8. I had to go back and look, yes the #1 photo does have connections for defrosters. I simply did not see them the first go around. Since there is 2 of them, maybe is the industrial version I would think that is the heater you want to use. FWIW, the blue heater in the above photo, was rusted just as bad or worse then yours, I soaked it in molasses for a couple weeks and it cleaned up nice. The doors were rusted shut and not operate, was heavy pitting on the metal ... couple coats of heavy primer filled the pitting and it functions as new now. The wiring I can not help, both of my heaters have 2 wires. I can swap them between ground and power and it controls the direction of the fan. More wires simply means more speeds, one wire is ground, other wires is the speed the fan will run. 4 wires would be ground, low, med, high Thats a pretty spiffy fan for a old work truck, but needed for all the surface area of the windshield. I took my motor apart on a cold winter day, I was able to see which was ground and power, then I wrapped the old wires with thread and painted them. Most people have a life and for $20 you could just buy a new motor .... I doubt you would hurt your existing motor while hooking up power and ground to it figuring out what is what.
  9. Just to add to the thread, It may be pretty simple to the right person to just make the plenum and add it to the heater in the first photo. Not rocket science to direct air flow, and the factory does have the right pieces in place, you just need to send air in that direction.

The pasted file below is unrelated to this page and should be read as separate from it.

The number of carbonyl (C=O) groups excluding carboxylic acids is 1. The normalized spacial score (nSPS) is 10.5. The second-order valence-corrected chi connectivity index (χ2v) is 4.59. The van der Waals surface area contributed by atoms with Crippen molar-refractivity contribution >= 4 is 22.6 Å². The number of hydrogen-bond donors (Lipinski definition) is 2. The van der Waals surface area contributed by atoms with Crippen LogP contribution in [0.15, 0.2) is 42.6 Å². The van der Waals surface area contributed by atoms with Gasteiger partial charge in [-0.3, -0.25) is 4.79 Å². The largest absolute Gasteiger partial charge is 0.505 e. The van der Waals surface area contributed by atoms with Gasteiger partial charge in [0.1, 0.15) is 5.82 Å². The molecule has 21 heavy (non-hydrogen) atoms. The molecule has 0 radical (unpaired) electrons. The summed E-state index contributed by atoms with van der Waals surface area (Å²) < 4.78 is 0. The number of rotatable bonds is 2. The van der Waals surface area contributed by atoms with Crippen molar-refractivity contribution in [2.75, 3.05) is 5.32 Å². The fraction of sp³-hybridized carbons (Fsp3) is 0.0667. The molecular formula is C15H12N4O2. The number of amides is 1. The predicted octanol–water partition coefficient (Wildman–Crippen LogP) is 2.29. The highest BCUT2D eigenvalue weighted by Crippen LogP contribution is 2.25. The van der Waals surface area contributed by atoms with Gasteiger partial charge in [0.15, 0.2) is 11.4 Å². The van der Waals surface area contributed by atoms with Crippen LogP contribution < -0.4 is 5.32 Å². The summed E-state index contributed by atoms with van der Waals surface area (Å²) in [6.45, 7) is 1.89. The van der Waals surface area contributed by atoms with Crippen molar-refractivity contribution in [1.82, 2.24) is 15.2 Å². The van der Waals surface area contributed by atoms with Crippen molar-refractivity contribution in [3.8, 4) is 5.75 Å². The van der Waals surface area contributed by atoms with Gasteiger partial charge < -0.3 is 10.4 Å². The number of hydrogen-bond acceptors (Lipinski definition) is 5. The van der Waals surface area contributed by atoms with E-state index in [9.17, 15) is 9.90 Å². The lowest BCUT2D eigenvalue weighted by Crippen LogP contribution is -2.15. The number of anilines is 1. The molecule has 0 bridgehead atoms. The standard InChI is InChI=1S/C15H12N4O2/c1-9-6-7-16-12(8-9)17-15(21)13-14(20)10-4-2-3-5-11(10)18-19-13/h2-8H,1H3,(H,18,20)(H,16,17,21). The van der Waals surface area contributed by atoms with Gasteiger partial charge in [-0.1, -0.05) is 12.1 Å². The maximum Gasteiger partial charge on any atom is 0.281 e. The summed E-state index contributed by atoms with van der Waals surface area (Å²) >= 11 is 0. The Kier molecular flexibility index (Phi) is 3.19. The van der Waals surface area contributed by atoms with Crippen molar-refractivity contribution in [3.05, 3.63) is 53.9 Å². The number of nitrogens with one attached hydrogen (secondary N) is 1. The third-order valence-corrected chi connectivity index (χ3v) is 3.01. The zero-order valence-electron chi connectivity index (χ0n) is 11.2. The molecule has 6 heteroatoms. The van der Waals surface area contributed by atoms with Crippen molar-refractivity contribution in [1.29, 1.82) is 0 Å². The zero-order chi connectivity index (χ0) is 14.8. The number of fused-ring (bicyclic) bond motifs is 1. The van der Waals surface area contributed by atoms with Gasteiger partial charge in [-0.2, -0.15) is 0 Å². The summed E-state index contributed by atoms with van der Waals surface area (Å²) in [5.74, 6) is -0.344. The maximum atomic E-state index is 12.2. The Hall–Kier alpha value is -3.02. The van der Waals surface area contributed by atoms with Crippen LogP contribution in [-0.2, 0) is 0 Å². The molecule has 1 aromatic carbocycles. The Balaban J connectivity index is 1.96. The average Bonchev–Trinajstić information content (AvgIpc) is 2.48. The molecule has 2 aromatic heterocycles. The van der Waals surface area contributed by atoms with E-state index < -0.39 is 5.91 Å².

10. Once played with a 1952 plymouth suburban, it had a blower close to what you show, was mounted way up front by the core support and card board duct work going back to the cowl. Nobody ever said plymouth dev were smart. That car also had a separate heater under the drivers seat, I assume the factory heater was not efficient and needed a booster. I searched and do not have photos of the heater system on the 52 suburban, but your blower motor on second photo looks like it would fit right in. The blower was way up front while the heater core was under the dash as we would think normal. Do not fear, Dodge dev were not the same as plymouth dev. Point is, your dodge truck never had such a heater system that required miles of cardboard tubes to blow air into the cab. Here is a couple photos, one is the mopar model 61 heater, has doors on it while having the ductwork on the left to feed the defrosters and has a cable to open/close to direct air to the windows or to the cab/floor. Second photo is the heater that came in my 49 dodge, may be cool to have a round heater, I sure would hate to have to replace the core in it. Seems like the factory supplied the duct work for the windshield on all cars/trucks of this era, but the heaters were optional and defroster was a extra cost to be added to the heater. So heater in #1 photo, I do not see a plenum coming off of it to feed the defrosters, and is normal. My photo shows what a typical setup would look like, and of course the second photo round heater has no plenum for defrosters, also normal.